CS 383

Lab 3 -- Feb 2

More complex SQL Queries and Postgres

Work on the following for no more and 80 minutes. I do not expect you complete all of queries below; the goal is just to get practice.

Answers, or at least partial answers, will be posted Friday

Representing databases

Here is a representation of the University database showing each table and how the table interconnect.

Make a figure like the one for the university but for sakila DB. In your figure include only the tables: actor, actor_info, film, film_actor, film_category, category, inventory customer and rental. hand drawn is fine.

In the queries below, if you cannot figure one out, move on.

Queries using sakila

-- show all the names of all actors in every movie.
   -- sort the results so that you easily see all the actors in each movie
   select first_name, last_name, title from actor, film,film_actor where film_actor.film_id=film.film_id and film_actor.actor_id=actor.actor_id order by title;


   -- sort so that you easily see what moves each actor was in
   select first_name, last_name, title from actor, film,film_actor where film_actor.film_id=film.film_id and film_actor.actor_id=actor.actor_id order by last_name, first_name;

   -- show the names of all actors in the movies that have the 3 longest lists of actors.   Show results for only the these three movies
   with ccc as (select count(*) as count, film_id from film_actor group by film_id order by count desc limit 3) select first_name, last_name, title from actor, ccc, film,film_actor where ccc.film_id=film.film_id and film_actor.film_id=film.film_id and film_actor.actor_id=actor.actor_id order by title;
   -- From Keeton, an alternate approach to the same problem using arrays.  Gratuitously adds string concatenation also. 
   select title,array_agg(first_name||' '||last_name) from actor join film_actor using (actor_id) join film using (film_id) group by title order by array_length(array_agg(actor_id), 1) DESC limit 3;

-- find the names of all films in the Sports category
with ccc as (select count(*) as count, film_id from film_actor group by film_id order by count desc limit 1) select title from ccc,film where ccc.film_id=film.film_id;

select title, category.name from film, category, film_category where category.name='Sports' and category.category_id=film_category.category_id and film_category.film_id=film.film_id;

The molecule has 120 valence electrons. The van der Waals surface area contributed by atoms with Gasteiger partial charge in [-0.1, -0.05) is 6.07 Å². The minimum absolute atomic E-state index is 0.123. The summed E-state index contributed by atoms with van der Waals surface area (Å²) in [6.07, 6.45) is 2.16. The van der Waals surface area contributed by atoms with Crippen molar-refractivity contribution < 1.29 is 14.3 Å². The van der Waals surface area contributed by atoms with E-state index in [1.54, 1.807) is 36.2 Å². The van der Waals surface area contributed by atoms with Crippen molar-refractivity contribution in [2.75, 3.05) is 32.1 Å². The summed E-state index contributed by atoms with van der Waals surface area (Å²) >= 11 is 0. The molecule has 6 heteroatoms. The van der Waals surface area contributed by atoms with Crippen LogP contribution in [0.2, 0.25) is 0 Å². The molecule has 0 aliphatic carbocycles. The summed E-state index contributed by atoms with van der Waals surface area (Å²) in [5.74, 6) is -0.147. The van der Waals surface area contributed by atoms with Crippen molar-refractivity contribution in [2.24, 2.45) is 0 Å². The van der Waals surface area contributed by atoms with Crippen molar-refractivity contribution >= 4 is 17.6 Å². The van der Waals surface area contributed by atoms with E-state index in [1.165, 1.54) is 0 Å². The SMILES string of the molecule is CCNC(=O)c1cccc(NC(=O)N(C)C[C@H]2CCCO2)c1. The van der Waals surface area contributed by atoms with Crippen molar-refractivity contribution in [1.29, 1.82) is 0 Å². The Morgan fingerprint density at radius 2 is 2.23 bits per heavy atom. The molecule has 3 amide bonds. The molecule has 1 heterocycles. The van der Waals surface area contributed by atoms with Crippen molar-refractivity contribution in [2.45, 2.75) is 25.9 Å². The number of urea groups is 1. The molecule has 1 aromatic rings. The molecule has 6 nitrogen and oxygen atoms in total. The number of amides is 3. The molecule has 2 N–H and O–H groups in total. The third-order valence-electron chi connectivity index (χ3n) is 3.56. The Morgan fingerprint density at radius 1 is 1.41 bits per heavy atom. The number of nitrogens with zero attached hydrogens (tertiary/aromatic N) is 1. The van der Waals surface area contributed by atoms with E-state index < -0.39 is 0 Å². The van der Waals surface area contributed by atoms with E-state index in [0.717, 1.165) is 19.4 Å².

-- find all names of all films in the Sci-Fi category the have an actor whose last name is Bale
select title, category.name, last_name from film, category, film_category, actor, film_actor where film_actor.film_id=film.film_id and actor.last_name='BALE' and category.name='Sci-Fi' and category.category_id=film_category.category_id and film_category.film_id=film.film_id;

-- Write a query that returns true or false for: are there any films with more than one category  (This may require only a single table)?
with aaa as (select count(*) as cc, film_id from film_category group by film_id), bbb as (select max(cc) as xx from aaa) select xx>1 from bbb;


-- What is the name of the film with the most listed stars? (There may be more than one)
with ccc as (select count(*) as count, film_id from film_actor group by film_id order by count desc limit 1) select title from ccc,film where ccc.film_id=film.film_id;

-- What is the name of the most rented movie and how many times was it rented?
with
    rented as (
        select inventory_id, count(inventory_id) as c
        from rental
        group by inventory_id
    ),
    mostRentedID as (
        select film_id, sum(c) as c
        from inventory join rented on inventory.inventory_id = rented.inventory_id
        group by film_id
        order by sum(c) desc
        limit 1
    )
 
select title, c from film natural join mostRentedID;


with aaa as (select inventory.film_id, count(*) as cc from rental, inventory where rental.inventory_id=inventory.inventory_id group by inventory.film_id) select film.title, aaa.cc as "rental count" from aaa,film where cc=(select max(cc) from aaa) and film.film_id=aaa.film_id;

Queries using rocket

-- for 20 launches show all details about the launch and the site at which the launch occurred. Do this two ways.   First without join, second with join. Can you use a natural join to get the same result?

select * from launch, site where launch.launchsite=site.sitecode limit 20;

select * from launch join site on launch.launchsite=site.sitecode limit 20;

-- select one random item -- using join -- Not using sorting or limit.
To do this you will need to use the random function ... for instance
     select random() as r;
     

--select one random launch.  Do NOT use a join.  Use only a single table, without using sort or limit
with aaa as (select jd, random() as rrr from launch) select * from launch natural join aaa where rrr=(select max(rrr) from aaa);
-- without limit this is not guaranteed to return only one item.

-- select one random use sorting and limit.
select *
from launch 
order by random()
limit 1;

--in two different ways find all launches whose apogee was higher than the apogee of any launch in 1957.
    -- way 1: using the "any" operator
    -- way 2: using max
    -- compare the time required for each query ... which is faster, why?
    -- to turn on timing: \timing on

select apogee, date from launch where apogee > all ( select apogee from launch where date_part('year', date)=1957);
select apogee, date from launch where apogee > ( select max(apogee) from launch where date_part('year', date)=1957);

-- the max version is -- or should be -- much faster. Max version is O(n) + O(m) whereas any version is O(m*n) 
-- realistically optimizer gets in the way and is may be hard to see any difference

What to turn in

Send to gtowell@brynmawr.edu your last completed query, and what it is supposed to do.